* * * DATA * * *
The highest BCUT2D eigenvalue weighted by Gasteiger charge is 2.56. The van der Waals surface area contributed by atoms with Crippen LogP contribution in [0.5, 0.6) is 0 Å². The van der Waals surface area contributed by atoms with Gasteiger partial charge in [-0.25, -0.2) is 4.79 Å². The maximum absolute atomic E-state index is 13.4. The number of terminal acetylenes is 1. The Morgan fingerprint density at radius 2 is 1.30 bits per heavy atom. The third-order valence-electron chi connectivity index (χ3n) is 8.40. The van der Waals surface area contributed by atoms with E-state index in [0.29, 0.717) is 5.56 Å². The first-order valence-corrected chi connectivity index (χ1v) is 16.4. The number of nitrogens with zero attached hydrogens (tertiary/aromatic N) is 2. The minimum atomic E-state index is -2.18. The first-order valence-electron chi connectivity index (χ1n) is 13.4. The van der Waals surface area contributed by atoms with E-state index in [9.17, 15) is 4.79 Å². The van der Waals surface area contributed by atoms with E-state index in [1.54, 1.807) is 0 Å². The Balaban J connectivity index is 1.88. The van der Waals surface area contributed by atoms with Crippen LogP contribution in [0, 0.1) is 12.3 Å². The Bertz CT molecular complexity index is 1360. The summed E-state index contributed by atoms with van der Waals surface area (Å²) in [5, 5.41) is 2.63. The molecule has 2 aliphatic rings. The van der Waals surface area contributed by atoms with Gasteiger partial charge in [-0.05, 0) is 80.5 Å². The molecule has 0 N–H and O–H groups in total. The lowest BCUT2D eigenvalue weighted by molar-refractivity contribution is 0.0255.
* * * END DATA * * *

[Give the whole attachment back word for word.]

The highest BCUT2D eigenvalue weighted by Gasteiger charge is 2.56. The van der Waals surface area contributed by atoms with Crippen LogP contribution in [0.5, 0.6) is 0 Å². The van der Waals surface area contributed by atoms with Gasteiger partial charge in [-0.25, -0.2) is 4.79 Å². The maximum absolute atomic E-state index is 13.4. The number of terminal acetylenes is 1. The Morgan fingerprint density at radius 2 is 1.30 bits per heavy atom. The third-order valence-electron chi connectivity index (χ3n) is 8.40. The van der Waals surface area contributed by atoms with E-state index in [0.29, 0.717) is 5.56 Å². The first-order valence-corrected chi connectivity index (χ1v) is 16.4. The number of nitrogens with zero attached hydrogens (tertiary/aromatic N) is 2. The minimum atomic E-state index is -2.18. The first-order valence-electron chi connectivity index (χ1n) is 13.4. The van der Waals surface area contributed by atoms with E-state index in [9.17, 15) is 4.79 Å². The van der Waals surface area contributed by atoms with E-state index in [1.54, 1.807) is 0 Å². The Balaban J connectivity index is 1.88. The van der Waals surface area contributed by atoms with Crippen LogP contribution in [0, 0.1) is 12.3 Å². The Bertz CT molecular complexity index is 1360. The summed E-state index contributed by atoms with van der Waals surface area (Å²) in [5, 5.41) is 2.63. The molecule has 2 aliphatic rings. The van der Waals surface area contributed by atoms with Gasteiger partial charge in [-0.05, 0) is 80.5 Å². The molecule has 0 N–H and O–H groups in total. The lowest BCUT2D eigenvalue weighted by molar-refractivity contribution is 0.0255.